Leah Alysandratos (FAME Careers and Sponsorship Coordinator): Hello and welcome to the FAME Law Students’ Association’s podcast: The Brief. For the uninitiated, FAME sands for the Film, Art, Media, and Entertainment. The FAME LSA is a group of students from Melbourne Law School who are passionate about the arts and culture.
In this podcast series, we chat with lawyers and artists working in the creative industries, learning about their daily work, career development, and topical issues facing the industry.
In today’s episode, we chat to Alexandra Adsett, a Literary Agent and Publishing Consultant. She tells us the story of how she learnt to follow her dreams as a lover of books and writing, and teaches us not to be afraid of risks. She provides a fresh and unique perspective about how to navigate feeling unsure about your career prospects, learning to trust your gut when taking new adventures, and choosing your happiness first. Incredibly insightful of a completely different career path not often spoken about, being able to chat to Alexandra and be opened to the prospects of the publishing and literary industry was nothing short of fascinating. As such, we hope you enjoy this episode.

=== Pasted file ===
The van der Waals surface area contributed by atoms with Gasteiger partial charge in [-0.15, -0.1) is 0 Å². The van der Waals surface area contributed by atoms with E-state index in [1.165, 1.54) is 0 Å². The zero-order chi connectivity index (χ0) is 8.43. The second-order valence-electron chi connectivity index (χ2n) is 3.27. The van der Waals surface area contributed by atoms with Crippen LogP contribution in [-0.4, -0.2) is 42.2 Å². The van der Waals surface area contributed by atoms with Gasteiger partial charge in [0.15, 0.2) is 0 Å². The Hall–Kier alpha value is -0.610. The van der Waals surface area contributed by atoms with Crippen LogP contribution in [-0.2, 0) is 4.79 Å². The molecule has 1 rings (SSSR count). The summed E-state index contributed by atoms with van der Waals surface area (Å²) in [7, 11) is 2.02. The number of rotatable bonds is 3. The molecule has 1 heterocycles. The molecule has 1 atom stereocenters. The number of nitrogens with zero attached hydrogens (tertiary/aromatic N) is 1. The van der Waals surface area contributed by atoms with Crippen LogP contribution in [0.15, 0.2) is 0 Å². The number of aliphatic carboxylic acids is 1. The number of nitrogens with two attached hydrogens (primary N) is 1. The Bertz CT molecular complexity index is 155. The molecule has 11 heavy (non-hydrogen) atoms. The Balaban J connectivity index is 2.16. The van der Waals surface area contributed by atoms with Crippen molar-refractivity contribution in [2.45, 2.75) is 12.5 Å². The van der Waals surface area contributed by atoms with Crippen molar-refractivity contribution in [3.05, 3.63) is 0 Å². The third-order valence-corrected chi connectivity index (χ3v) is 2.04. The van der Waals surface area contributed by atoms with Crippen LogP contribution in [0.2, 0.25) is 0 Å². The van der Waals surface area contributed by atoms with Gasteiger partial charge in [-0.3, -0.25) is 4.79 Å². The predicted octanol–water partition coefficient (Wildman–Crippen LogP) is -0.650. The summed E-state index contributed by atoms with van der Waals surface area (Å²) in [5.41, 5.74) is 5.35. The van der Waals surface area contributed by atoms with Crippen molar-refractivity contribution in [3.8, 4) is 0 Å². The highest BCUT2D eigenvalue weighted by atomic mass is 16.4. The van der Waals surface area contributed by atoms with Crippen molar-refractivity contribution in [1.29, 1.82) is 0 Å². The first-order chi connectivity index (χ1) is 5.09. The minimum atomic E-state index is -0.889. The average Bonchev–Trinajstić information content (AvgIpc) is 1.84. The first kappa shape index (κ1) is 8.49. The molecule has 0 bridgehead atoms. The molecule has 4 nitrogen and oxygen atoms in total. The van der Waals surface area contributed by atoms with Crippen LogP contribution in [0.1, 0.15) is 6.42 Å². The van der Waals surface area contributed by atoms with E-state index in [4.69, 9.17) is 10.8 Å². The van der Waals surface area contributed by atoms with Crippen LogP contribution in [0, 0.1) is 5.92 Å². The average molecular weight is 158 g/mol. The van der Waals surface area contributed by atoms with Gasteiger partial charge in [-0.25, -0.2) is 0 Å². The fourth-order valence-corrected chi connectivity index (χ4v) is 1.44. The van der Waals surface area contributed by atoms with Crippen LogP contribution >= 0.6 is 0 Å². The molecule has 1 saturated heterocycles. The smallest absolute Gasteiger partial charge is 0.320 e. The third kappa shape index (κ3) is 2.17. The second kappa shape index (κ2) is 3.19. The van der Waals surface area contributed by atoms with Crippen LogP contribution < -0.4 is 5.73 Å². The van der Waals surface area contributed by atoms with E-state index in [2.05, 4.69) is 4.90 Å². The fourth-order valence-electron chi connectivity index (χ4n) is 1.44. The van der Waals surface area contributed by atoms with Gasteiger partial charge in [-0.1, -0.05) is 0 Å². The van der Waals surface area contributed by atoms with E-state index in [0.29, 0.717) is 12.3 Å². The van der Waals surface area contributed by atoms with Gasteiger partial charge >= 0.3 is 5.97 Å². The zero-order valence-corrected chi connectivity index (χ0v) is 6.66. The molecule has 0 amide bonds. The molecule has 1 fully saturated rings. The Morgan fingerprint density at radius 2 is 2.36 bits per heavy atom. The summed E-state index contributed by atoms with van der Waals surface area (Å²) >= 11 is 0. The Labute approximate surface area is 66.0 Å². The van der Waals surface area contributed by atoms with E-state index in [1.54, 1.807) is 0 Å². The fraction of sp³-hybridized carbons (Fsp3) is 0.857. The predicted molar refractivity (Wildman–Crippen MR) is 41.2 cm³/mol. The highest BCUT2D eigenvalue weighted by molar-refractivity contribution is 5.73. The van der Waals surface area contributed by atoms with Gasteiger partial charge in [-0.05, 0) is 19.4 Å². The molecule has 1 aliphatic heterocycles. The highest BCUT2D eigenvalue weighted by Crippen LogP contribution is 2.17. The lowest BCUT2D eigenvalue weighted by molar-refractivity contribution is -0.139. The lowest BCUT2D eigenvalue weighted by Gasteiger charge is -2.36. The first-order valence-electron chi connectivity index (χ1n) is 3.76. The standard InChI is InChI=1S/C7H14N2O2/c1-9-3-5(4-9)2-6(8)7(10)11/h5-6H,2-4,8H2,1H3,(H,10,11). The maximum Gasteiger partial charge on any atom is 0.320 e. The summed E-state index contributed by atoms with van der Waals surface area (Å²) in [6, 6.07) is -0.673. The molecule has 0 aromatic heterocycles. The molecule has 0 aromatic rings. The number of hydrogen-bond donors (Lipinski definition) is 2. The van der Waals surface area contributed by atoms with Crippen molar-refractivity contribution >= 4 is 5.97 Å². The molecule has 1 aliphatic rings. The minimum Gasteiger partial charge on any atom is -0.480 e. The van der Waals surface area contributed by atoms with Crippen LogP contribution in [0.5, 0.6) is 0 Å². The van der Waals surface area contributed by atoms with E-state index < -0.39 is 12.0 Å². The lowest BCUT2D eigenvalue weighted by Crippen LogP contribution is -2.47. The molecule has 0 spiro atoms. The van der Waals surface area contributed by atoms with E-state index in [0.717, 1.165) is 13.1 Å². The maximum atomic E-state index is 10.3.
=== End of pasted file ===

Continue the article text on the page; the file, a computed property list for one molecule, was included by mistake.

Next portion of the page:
Xiao-Xiao (FAME Ambassador): Welcome back to the Brief! My name is Xiao-Xiao Kingham and I am a FAME ambassador and today I’m here with Alex Adsett, literary agent and publishing consultant. How are you Alex?
Alex: I’m good, thanks! Thanks for having me.
Xiao-Xiao: That’s great, we’re so glad to have you on. I guess we can jump right into it. Firstly, how did you become a literary agent and publishing consultant?
Alex: Okay, that’s a big question. I’ve been in the publishing industry 25 years now if you count my bookselling career, which I do. But because this has a law focus, law and the arts, I guess I started… I got into arts law at the University of Queensland ages ago and all I ever wanted to do was this subject I heard about which focused on science fiction and fantasy which I found out about in Year 9 and it became my life mission to get to university and do this one subject. I had no other ambition apart from this. And then I got the marks to get into Arts Law and then I thought, ‘Oh I may as well do law until I fail.’ And then five years later I hadn’t actually failed, I came out with a law degree. I figured, I actually found I really loved the study of law. I didn’t ever want to be a lawyer but I loved the intellectual rigour of it, I loved debating with people. I loved the argumentativeness.